While the show opens somewhat darkly, as soon as the opening sequence comes up and we get the spiel about what VG is all about, with the perfect line of finding out who the toughest waitress is, you can quickly determine that this show is not to be taken seriously. Add in its relation to a video game of the same name, and you then wonder how, if at all, they’ll make it work.

Surprisingly, they do make it work, but it’s definitely campy in style and nature. The show revolves around a couple of characters, but the primary two are Yuka and Satomi, two young women who work at Hannah Millers. Life as a waitress is nothing like it is today though, as waitresses travel from restaurant to restaurant and challenge each other to find out who the strongest one is. These challenges, which seem to generate a boxing ring anywhere and everywhere, are broadcast all over and everyone watches intently.

Yuka is currently on the rise as the pre-eminent fighter among them all, and we see her being challenged right off the bat by another waitress named Jun. The battle is amusing but well choreographed. It’s to the point now where we’ve seen so many “waitress” outfits and maid outfits that it all blurs together and we’ve seen them in combat mode before. Of course, there’s a catch to the fights that makes giving and accepting a challenge a risk. The loser, and there is always one, must strip completely naked at the end.

Why?

Oh come on now.

While we do get this throughout the three episodes, there’s also a darker story going on. While Yuka and Satomi are definitely friends, there’s some past history to their friendship where Satomi used to be the best until Yuka arrived. She ended up losing all her titles to Yuka, but the two became friends and Satomi stopped fighting in the VG battles. This changes though once her little brother, already recovering in the hospital from some illness, suddenly becomes worse and she’s in dire need of financial help.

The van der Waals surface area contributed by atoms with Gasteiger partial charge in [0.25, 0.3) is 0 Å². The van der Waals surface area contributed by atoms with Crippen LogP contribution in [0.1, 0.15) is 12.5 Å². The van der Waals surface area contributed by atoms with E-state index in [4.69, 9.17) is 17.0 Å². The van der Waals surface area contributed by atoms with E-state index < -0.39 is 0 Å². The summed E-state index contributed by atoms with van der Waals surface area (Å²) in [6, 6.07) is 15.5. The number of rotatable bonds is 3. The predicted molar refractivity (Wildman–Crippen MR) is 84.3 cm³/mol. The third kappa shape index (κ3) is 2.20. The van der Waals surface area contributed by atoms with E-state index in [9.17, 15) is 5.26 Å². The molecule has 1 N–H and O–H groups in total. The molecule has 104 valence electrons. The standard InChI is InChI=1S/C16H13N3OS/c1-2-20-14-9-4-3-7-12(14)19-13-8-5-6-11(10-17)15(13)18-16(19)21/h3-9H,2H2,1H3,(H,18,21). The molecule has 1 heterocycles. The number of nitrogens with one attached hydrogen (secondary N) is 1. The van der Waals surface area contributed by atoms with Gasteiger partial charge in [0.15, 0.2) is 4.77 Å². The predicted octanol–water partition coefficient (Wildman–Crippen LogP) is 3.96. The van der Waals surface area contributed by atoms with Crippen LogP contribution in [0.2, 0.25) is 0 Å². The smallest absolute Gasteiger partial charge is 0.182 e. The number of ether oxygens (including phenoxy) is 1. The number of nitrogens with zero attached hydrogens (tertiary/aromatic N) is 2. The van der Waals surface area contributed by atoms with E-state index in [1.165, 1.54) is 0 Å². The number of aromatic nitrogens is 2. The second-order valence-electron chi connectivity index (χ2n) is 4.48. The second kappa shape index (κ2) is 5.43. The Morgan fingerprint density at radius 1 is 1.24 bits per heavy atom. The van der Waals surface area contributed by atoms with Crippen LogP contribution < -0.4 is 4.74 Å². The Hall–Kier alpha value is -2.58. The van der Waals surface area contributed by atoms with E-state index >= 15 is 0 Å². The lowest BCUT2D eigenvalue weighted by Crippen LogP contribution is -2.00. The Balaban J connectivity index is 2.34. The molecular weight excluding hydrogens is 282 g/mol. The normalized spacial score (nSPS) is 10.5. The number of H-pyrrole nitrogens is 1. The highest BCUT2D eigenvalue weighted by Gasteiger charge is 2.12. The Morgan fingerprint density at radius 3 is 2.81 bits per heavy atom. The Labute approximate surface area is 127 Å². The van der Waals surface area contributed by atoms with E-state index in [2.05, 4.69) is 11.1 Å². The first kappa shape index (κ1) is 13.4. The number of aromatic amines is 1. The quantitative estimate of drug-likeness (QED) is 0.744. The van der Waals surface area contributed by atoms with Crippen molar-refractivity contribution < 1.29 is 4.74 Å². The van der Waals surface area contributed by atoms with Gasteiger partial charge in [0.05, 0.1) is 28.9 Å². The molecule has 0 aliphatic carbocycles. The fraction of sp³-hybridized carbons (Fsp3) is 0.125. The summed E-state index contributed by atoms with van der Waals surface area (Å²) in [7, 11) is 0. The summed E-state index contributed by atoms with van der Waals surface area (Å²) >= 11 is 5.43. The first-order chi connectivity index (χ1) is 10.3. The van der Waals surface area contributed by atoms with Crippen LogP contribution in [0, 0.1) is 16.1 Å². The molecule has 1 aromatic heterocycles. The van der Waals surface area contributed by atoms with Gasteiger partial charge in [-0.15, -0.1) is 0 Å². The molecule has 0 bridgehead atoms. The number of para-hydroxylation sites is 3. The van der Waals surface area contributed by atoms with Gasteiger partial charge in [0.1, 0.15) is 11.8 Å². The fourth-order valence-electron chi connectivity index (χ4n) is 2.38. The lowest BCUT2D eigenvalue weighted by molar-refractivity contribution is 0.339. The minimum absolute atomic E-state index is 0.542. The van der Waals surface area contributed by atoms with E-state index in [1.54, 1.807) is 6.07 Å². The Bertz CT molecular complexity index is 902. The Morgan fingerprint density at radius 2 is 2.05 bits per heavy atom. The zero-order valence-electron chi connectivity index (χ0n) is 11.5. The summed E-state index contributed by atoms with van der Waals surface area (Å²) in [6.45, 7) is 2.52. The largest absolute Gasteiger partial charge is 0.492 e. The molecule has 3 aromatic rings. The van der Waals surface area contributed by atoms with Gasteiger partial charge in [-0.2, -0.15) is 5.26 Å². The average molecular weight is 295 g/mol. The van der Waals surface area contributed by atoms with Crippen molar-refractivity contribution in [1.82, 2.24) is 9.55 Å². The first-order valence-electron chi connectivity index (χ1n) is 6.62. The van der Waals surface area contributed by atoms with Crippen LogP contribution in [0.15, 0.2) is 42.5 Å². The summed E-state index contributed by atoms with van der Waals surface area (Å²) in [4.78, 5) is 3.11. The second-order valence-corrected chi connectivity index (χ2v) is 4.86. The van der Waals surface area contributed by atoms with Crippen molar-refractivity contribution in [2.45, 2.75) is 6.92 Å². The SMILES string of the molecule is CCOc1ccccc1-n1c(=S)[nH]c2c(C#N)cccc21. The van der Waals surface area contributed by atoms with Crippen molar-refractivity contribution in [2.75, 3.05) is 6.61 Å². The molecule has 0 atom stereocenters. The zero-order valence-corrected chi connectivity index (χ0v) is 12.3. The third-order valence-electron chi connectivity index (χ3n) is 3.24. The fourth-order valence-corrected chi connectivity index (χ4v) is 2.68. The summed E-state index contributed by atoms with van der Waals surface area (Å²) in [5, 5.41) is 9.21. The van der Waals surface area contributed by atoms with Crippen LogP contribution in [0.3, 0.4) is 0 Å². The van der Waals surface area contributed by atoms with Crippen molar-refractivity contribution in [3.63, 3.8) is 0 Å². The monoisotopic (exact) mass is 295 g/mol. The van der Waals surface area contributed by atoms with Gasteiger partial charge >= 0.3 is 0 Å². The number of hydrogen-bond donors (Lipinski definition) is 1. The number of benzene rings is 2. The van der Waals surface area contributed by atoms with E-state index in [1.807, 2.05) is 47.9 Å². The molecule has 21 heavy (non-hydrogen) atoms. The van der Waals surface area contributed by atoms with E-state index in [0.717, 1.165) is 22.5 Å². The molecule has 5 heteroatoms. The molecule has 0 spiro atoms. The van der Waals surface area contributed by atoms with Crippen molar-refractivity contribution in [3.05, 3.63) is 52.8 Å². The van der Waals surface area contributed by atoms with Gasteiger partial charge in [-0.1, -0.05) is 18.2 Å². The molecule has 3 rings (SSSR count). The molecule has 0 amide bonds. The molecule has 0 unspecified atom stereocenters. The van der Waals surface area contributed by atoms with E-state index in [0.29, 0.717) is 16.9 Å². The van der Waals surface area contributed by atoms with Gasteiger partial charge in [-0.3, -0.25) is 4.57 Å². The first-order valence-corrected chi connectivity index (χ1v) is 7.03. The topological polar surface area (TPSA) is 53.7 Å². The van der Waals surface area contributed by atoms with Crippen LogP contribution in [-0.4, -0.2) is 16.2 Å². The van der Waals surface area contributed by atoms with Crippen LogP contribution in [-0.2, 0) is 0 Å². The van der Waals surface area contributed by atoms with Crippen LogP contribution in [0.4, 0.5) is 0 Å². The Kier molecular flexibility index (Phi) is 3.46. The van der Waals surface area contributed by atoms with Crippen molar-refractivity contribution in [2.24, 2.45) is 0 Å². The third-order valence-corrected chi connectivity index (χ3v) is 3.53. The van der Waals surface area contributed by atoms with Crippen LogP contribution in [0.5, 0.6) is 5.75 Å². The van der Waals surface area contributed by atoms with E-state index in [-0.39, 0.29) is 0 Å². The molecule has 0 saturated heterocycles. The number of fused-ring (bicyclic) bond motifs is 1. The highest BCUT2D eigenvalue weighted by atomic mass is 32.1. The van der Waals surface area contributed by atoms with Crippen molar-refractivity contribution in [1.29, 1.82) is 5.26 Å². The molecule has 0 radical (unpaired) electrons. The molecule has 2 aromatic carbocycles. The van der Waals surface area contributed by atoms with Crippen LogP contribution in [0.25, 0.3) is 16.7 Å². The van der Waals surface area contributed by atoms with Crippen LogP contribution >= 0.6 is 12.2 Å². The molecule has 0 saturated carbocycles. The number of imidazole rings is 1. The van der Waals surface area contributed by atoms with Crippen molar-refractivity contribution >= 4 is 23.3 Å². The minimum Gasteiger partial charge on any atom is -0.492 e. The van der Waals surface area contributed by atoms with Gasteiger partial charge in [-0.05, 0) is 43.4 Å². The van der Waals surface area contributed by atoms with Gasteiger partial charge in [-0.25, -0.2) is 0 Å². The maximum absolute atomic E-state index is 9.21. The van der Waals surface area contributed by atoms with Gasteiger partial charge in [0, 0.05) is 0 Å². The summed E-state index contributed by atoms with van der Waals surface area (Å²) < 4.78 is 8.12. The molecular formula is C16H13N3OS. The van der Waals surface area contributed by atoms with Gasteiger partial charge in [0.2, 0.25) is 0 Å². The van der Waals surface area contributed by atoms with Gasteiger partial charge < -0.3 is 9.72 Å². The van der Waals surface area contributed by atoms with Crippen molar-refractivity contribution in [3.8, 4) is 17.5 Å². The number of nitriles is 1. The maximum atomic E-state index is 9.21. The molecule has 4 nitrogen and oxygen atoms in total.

Enter a mysterious group who is seeking the most powerful of fighters for some devious plot, and he ends up getting her to sign over everything to them. Her brother is taken care of, but Satomi ends up becoming essentially enslaved to this organization that maxes out her abilities while testing her against a wide range of opponents. The main plot turns into some amusing little thing about reaching immortality, but that’s not the real story here at all.

The real story is the bouncy action nature of the show and a chance to showcase very attractive character designs in various stages of undress while kicking the snot out of each other in sexy ways. In this regard, it succeeds admirably and with a good sense of humor throughout much of it. The show does get progressively darker as it starts dealing with Satomi becoming less and less herself, but for the most part it’s an upbeat little action fanservice series. What helps, at least to me, is a rather solid voice cast. With Yuka being cast with Kotono Mitsuishi and then having such solid talents as Ai Orikasa and Junko Iwao, I had plenty of fun listening to them. This must have been a simple no-brainer quickie for them, but their presence certainly made it more enjoyable.

Variable Geo is one of the shows that you almost want to say that they don’t make ‘em like this anymore, but there’s always something out there that’s vaguely similar. This isn’t a bad show, but it’s something you watch really late at night with friends and just have fun with. At least it’s smartly priced, knowing that it’s probably got a limited appeal among fandom and probably more appeal among video game fans.

Features
Japanese Language,English Language,English Subtitles

Review Equipment
Toshiba TW40X81 40" HDTV, Panasonic RP-82 Progressive Scan codefree DVD player, Sony STR-DE835 DD/DTS receiver, Monster component cable and Sony speakers.